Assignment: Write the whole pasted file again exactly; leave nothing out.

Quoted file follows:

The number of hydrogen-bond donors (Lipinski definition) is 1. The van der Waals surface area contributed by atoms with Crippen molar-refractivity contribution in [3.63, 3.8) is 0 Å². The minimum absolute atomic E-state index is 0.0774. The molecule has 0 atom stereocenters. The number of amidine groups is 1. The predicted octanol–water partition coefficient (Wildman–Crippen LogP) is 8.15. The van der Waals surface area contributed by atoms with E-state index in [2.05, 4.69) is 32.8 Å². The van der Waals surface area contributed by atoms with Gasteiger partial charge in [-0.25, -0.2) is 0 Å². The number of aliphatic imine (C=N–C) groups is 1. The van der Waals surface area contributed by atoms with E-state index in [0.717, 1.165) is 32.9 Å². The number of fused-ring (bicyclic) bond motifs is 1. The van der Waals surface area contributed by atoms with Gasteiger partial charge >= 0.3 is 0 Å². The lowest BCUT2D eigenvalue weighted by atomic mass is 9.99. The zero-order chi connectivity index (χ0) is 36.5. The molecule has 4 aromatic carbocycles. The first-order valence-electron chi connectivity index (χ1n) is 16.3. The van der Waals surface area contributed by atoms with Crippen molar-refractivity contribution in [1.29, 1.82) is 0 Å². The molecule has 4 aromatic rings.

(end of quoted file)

The number of hydrogen-bond donors (Lipinski definition) is 1. The van der Waals surface area contributed by atoms with Crippen molar-refractivity contribution in [3.63, 3.8) is 0 Å². The minimum absolute atomic E-state index is 0.0774. The molecule has 0 atom stereocenters. The number of amidine groups is 1. The predicted octanol–water partition coefficient (Wildman–Crippen LogP) is 8.15. The van der Waals surface area contributed by atoms with E-state index in [2.05, 4.69) is 32.8 Å². The van der Waals surface area contributed by atoms with Gasteiger partial charge in [-0.25, -0.2) is 0 Å². The number of aliphatic imine (C=N–C) groups is 1. The van der Waals surface area contributed by atoms with E-state index in [0.717, 1.165) is 32.9 Å². The number of fused-ring (bicyclic) bond motifs is 1. The van der Waals surface area contributed by atoms with Gasteiger partial charge >= 0.3 is 0 Å². The lowest BCUT2D eigenvalue weighted by atomic mass is 9.99. The zero-order chi connectivity index (χ0) is 36.5. The molecule has 4 aromatic carbocycles. The first-order valence-electron chi connectivity index (χ1n) is 16.3. The van der Waals surface area contributed by atoms with Crippen molar-refractivity contribution in [1.29, 1.82) is 0 Å². The molecule has 4 aromatic rings.